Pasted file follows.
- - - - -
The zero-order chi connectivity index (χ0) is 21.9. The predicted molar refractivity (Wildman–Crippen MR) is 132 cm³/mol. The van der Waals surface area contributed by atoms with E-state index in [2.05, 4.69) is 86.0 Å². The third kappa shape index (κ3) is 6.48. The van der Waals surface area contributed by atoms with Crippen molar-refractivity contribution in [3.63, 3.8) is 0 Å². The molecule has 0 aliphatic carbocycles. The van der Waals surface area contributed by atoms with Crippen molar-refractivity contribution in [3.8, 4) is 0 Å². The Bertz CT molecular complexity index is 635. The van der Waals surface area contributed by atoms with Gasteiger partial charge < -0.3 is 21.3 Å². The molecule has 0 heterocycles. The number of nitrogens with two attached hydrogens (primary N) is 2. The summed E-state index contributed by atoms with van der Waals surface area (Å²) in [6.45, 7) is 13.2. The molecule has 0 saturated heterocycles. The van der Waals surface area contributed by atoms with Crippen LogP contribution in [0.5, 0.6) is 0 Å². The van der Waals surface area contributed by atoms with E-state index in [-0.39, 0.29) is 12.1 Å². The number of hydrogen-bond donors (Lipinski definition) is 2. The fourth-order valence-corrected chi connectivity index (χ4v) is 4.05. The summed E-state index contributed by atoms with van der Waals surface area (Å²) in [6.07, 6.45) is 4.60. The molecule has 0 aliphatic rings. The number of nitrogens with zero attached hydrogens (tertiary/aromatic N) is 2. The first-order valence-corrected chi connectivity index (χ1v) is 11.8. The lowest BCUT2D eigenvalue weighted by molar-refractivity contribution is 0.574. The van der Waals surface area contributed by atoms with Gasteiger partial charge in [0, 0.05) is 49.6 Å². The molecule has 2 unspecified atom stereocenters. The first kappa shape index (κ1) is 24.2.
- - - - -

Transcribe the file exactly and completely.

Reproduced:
The zero-order chi connectivity index (χ0) is 21.9. The predicted molar refractivity (Wildman–Crippen MR) is 132 cm³/mol. The van der Waals surface area contributed by atoms with E-state index in [2.05, 4.69) is 86.0 Å². The third kappa shape index (κ3) is 6.48. The van der Waals surface area contributed by atoms with Crippen molar-refractivity contribution in [3.63, 3.8) is 0 Å². The molecule has 0 aliphatic carbocycles. The van der Waals surface area contributed by atoms with Crippen molar-refractivity contribution in [3.8, 4) is 0 Å². The Bertz CT molecular complexity index is 635. The van der Waals surface area contributed by atoms with Gasteiger partial charge < -0.3 is 21.3 Å². The molecule has 0 heterocycles. The number of nitrogens with two attached hydrogens (primary N) is 2. The summed E-state index contributed by atoms with van der Waals surface area (Å²) in [6.45, 7) is 13.2. The molecule has 0 saturated heterocycles. The van der Waals surface area contributed by atoms with Crippen LogP contribution in [0.5, 0.6) is 0 Å². The van der Waals surface area contributed by atoms with E-state index in [-0.39, 0.29) is 12.1 Å². The number of hydrogen-bond donors (Lipinski definition) is 2. The fourth-order valence-corrected chi connectivity index (χ4v) is 4.05. The summed E-state index contributed by atoms with van der Waals surface area (Å²) in [6.07, 6.45) is 4.60. The molecule has 0 aliphatic rings. The number of nitrogens with zero attached hydrogens (tertiary/aromatic N) is 2. The first-order valence-corrected chi connectivity index (χ1v) is 11.8. The lowest BCUT2D eigenvalue weighted by molar-refractivity contribution is 0.574. The van der Waals surface area contributed by atoms with Gasteiger partial charge in [0, 0.05) is 49.6 Å². The molecule has 2 unspecified atom stereocenters. The first kappa shape index (κ1) is 24.2.